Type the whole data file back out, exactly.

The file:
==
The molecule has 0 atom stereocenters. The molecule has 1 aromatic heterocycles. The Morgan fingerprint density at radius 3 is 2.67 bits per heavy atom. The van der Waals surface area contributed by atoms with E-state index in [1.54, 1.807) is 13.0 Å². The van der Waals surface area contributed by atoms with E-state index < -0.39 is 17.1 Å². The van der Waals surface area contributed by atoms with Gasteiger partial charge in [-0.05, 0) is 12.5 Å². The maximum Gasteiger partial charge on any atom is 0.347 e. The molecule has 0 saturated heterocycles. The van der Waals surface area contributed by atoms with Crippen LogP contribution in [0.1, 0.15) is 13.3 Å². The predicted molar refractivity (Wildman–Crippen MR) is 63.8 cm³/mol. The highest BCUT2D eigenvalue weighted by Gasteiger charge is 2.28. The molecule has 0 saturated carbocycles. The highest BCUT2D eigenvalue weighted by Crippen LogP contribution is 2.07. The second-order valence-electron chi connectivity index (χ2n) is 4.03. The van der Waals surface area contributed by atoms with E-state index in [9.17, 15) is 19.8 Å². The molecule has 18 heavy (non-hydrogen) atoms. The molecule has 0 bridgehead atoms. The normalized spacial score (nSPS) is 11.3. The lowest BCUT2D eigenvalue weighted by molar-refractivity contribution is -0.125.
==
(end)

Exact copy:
The molecule has 0 atom stereocenters. The molecule has 1 aromatic heterocycles. The Morgan fingerprint density at radius 3 is 2.67 bits per heavy atom. The van der Waals surface area contributed by atoms with E-state index in [1.54, 1.807) is 13.0 Å². The van der Waals surface area contributed by atoms with E-state index < -0.39 is 17.1 Å². The van der Waals surface area contributed by atoms with Gasteiger partial charge in [-0.05, 0) is 12.5 Å². The maximum Gasteiger partial charge on any atom is 0.347 e. The molecule has 0 saturated heterocycles. The van der Waals surface area contributed by atoms with Crippen LogP contribution in [0.1, 0.15) is 13.3 Å². The predicted molar refractivity (Wildman–Crippen MR) is 63.8 cm³/mol. The highest BCUT2D eigenvalue weighted by Gasteiger charge is 2.28. The molecule has 0 saturated carbocycles. The highest BCUT2D eigenvalue weighted by Crippen LogP contribution is 2.07. The second-order valence-electron chi connectivity index (χ2n) is 4.03. The van der Waals surface area contributed by atoms with E-state index in [9.17, 15) is 19.8 Å². The molecule has 18 heavy (non-hydrogen) atoms. The molecule has 0 bridgehead atoms. The normalized spacial score (nSPS) is 11.3. The lowest BCUT2D eigenvalue weighted by molar-refractivity contribution is -0.125.